Boeing said its trial flight of a 787 jetliner on Friday should wrap up the testing for its fix of the battery problems that have kept the plane grounded.
Boeing called the flight ‘‘the final certification test for the new battery system.’’ It will analyze the data and submit materials to the Federal Aviation Administration, which will then decide whether Boeing’s battery fix is good enough for airlines to safely fly it again. Boeing said it expects to submit the material ‘‘in the coming days.’’
Friday’s flight took off from Paine Field in Everett, Wash., according to flight-tracking service FlightAware. It returned one hour and 49 minutes later.
‘‘The crew reported that the certification demonstration plan was straightforward and the flight was uneventful,’’ Boeing said. It said the flight was to ‘‘demonstrate that the new battery system performs as intended during normal and nonnormal flight conditions.’’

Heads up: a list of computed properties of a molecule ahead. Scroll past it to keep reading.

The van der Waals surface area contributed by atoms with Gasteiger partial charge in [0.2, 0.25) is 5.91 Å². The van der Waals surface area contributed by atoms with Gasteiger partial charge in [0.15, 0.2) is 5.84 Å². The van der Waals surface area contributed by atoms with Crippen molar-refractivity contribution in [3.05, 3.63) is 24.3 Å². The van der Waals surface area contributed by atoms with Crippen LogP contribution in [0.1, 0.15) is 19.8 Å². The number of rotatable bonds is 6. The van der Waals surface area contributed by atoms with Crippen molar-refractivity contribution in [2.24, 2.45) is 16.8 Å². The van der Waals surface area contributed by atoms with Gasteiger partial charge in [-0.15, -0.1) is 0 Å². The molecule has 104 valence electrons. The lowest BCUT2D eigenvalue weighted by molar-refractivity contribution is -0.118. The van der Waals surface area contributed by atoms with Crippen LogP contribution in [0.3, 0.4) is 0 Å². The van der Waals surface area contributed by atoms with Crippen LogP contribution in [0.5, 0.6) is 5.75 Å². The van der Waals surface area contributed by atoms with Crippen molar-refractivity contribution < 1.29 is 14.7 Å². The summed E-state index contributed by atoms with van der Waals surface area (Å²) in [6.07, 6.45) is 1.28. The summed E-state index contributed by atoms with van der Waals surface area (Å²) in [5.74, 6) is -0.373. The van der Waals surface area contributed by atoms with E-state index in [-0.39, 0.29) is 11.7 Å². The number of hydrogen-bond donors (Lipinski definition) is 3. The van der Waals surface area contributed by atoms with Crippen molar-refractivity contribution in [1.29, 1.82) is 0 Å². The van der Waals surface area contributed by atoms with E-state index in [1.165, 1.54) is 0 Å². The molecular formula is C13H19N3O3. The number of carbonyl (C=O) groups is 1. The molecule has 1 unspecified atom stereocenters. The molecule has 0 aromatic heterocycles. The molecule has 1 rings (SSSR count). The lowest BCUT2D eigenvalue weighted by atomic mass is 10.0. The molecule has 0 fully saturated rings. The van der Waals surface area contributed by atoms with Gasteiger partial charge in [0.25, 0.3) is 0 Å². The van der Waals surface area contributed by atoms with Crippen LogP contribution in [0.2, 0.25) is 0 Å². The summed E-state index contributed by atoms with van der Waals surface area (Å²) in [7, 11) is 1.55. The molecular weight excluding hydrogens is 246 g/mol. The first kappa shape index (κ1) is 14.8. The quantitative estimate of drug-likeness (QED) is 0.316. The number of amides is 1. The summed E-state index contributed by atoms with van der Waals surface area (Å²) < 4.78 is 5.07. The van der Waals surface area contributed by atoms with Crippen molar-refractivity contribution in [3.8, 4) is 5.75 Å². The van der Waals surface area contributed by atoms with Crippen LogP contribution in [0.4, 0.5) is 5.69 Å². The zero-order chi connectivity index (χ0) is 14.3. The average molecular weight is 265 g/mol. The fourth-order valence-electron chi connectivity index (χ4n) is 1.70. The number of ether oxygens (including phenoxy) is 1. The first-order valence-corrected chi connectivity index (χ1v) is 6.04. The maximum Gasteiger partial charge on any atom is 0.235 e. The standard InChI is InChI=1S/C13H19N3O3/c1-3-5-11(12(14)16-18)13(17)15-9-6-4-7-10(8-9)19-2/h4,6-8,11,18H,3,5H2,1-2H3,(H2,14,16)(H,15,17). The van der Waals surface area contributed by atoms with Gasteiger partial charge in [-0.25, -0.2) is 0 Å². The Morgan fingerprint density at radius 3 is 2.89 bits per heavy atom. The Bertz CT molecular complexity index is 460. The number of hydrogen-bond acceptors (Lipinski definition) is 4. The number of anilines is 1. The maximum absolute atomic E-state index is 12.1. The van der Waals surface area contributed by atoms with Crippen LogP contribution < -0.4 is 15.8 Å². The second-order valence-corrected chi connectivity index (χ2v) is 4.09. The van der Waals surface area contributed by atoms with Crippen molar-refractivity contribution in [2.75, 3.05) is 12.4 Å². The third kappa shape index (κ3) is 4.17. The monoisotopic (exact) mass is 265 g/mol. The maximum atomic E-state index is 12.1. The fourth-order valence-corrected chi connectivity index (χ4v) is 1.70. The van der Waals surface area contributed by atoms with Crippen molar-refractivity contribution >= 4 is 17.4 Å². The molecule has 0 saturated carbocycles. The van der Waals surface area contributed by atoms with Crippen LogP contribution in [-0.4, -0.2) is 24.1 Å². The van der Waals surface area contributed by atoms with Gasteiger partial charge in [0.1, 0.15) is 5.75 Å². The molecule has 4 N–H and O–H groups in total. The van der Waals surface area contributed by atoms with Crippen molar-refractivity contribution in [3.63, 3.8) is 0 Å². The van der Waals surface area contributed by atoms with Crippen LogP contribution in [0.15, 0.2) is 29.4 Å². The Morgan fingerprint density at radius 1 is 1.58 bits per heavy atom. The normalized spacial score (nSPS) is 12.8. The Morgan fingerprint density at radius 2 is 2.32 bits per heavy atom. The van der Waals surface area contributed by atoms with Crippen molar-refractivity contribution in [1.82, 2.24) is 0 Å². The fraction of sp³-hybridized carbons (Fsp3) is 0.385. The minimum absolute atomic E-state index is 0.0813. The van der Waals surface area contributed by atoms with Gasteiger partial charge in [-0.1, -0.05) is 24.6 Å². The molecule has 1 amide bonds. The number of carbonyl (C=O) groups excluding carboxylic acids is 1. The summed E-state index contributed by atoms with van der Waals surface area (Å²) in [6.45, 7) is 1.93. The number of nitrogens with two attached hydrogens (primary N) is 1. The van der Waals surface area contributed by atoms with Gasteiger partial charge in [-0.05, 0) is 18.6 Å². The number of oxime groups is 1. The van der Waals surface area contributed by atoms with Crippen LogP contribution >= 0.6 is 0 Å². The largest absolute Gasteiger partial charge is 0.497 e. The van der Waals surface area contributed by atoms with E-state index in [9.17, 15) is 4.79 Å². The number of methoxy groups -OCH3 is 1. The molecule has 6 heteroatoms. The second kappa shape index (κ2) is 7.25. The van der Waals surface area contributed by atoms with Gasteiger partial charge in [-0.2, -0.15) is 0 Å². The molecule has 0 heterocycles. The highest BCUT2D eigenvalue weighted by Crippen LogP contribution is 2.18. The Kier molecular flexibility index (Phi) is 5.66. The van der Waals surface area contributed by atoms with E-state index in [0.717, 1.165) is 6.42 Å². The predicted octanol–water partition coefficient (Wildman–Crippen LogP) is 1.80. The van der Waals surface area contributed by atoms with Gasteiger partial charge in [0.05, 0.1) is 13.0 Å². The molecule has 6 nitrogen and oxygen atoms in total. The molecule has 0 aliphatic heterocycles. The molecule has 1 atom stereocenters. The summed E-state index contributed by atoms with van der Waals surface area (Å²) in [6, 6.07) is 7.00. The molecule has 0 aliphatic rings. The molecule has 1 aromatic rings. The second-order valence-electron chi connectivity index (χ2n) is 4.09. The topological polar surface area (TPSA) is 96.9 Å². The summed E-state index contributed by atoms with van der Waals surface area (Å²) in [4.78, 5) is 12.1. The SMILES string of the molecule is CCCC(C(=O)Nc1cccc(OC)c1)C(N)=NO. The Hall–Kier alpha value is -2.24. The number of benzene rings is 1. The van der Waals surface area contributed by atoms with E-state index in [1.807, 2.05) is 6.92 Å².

The 787 Dreamliner has been grounded since mid-January because of smoldering batteries, including a fire on the ground in Boston.
Boeing has designed what it says is a fix, including more heat insulation and a battery box designed so that any meltdown of the lithium-ion battery will vent the hot gases outside of the plane.
On March 12, the Federal Aviation Administration approved Boeing’s plan to test the redesigned battery system, and Friday’s flight test was the final part of that plan.
The same plane, built for LOT Polish Airlines, flew on Monday in a pre-delivery check flight, where pilots did things like raise and lower the landing gear and run backup systems.
The FAA will still need to approve the results and certify the battery system before airlines can fly 787s again.